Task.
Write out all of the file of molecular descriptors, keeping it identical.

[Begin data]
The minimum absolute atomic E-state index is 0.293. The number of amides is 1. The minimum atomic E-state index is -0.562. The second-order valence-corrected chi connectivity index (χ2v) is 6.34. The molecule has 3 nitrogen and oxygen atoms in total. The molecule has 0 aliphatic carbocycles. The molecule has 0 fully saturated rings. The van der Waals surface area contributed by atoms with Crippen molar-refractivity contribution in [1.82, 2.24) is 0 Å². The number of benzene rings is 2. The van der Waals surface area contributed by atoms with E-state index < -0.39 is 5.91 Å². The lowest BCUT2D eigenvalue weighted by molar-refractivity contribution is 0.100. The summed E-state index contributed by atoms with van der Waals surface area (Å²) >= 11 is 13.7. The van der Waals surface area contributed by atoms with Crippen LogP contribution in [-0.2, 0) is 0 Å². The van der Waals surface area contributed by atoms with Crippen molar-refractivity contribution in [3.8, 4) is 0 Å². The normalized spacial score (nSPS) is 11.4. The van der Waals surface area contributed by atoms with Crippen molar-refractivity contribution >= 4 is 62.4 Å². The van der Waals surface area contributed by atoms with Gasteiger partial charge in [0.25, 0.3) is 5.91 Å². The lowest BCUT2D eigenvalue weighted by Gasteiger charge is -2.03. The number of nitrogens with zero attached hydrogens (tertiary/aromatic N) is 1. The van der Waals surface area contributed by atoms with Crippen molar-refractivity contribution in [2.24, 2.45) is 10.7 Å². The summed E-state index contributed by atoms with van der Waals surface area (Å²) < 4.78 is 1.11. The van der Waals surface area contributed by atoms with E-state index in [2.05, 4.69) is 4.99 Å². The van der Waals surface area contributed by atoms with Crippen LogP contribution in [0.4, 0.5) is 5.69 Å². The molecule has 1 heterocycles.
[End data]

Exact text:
The minimum absolute atomic E-state index is 0.293. The number of amides is 1. The minimum atomic E-state index is -0.562. The second-order valence-corrected chi connectivity index (χ2v) is 6.34. The molecule has 3 nitrogen and oxygen atoms in total. The molecule has 0 aliphatic carbocycles. The molecule has 0 fully saturated rings. The van der Waals surface area contributed by atoms with Crippen molar-refractivity contribution in [1.82, 2.24) is 0 Å². The number of benzene rings is 2. The van der Waals surface area contributed by atoms with E-state index < -0.39 is 5.91 Å². The lowest BCUT2D eigenvalue weighted by molar-refractivity contribution is 0.100. The summed E-state index contributed by atoms with van der Waals surface area (Å²) >= 11 is 13.7. The van der Waals surface area contributed by atoms with Crippen LogP contribution in [-0.2, 0) is 0 Å². The van der Waals surface area contributed by atoms with Crippen molar-refractivity contribution in [3.8, 4) is 0 Å². The normalized spacial score (nSPS) is 11.4. The van der Waals surface area contributed by atoms with Crippen molar-refractivity contribution >= 4 is 62.4 Å². The van der Waals surface area contributed by atoms with Gasteiger partial charge in [0.25, 0.3) is 5.91 Å². The lowest BCUT2D eigenvalue weighted by Gasteiger charge is -2.03. The number of nitrogens with zero attached hydrogens (tertiary/aromatic N) is 1. The van der Waals surface area contributed by atoms with Crippen molar-refractivity contribution in [2.24, 2.45) is 10.7 Å². The summed E-state index contributed by atoms with van der Waals surface area (Å²) < 4.78 is 1.11. The van der Waals surface area contributed by atoms with E-state index in [2.05, 4.69) is 4.99 Å². The van der Waals surface area contributed by atoms with Crippen LogP contribution in [0.4, 0.5) is 5.69 Å². The molecule has 1 heterocycles.